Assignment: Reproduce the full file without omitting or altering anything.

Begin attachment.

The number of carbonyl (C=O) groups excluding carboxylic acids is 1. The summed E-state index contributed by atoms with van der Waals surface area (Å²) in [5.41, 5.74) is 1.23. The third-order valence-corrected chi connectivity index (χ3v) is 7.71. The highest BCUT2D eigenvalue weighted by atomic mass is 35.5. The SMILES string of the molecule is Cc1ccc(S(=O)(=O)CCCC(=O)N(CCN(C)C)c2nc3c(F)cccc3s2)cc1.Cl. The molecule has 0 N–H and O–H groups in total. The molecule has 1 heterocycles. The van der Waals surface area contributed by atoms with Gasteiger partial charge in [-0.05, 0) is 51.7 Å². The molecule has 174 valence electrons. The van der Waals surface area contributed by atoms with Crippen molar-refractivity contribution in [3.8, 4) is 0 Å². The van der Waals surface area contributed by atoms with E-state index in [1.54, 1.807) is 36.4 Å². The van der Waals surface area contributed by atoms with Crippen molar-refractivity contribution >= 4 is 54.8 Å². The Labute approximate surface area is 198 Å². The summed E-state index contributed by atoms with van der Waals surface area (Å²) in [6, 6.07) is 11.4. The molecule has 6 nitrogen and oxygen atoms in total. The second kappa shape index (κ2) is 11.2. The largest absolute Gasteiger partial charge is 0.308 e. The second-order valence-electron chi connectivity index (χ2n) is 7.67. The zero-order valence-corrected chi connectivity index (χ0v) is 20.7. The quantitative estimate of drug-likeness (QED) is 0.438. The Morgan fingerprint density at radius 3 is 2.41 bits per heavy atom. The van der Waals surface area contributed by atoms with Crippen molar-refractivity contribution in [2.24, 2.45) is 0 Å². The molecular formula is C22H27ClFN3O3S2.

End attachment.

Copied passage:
The number of carbonyl (C=O) groups excluding carboxylic acids is 1. The summed E-state index contributed by atoms with van der Waals surface area (Å²) in [5.41, 5.74) is 1.23. The third-order valence-corrected chi connectivity index (χ3v) is 7.71. The highest BCUT2D eigenvalue weighted by atomic mass is 35.5. The SMILES string of the molecule is Cc1ccc(S(=O)(=O)CCCC(=O)N(CCN(C)C)c2nc3c(F)cccc3s2)cc1.Cl. The molecule has 0 N–H and O–H groups in total. The molecule has 1 heterocycles. The van der Waals surface area contributed by atoms with Gasteiger partial charge in [-0.05, 0) is 51.7 Å². The molecule has 174 valence electrons. The van der Waals surface area contributed by atoms with Crippen molar-refractivity contribution in [3.8, 4) is 0 Å². The van der Waals surface area contributed by atoms with E-state index in [1.54, 1.807) is 36.4 Å². The van der Waals surface area contributed by atoms with Crippen molar-refractivity contribution >= 4 is 54.8 Å². The Labute approximate surface area is 198 Å². The summed E-state index contributed by atoms with van der Waals surface area (Å²) in [6, 6.07) is 11.4. The molecule has 6 nitrogen and oxygen atoms in total. The second kappa shape index (κ2) is 11.2. The largest absolute Gasteiger partial charge is 0.308 e. The second-order valence-electron chi connectivity index (χ2n) is 7.67. The zero-order valence-corrected chi connectivity index (χ0v) is 20.7. The quantitative estimate of drug-likeness (QED) is 0.438. The Morgan fingerprint density at radius 3 is 2.41 bits per heavy atom. The van der Waals surface area contributed by atoms with Crippen molar-refractivity contribution in [2.24, 2.45) is 0 Å². The molecular formula is C22H27ClFN3O3S2.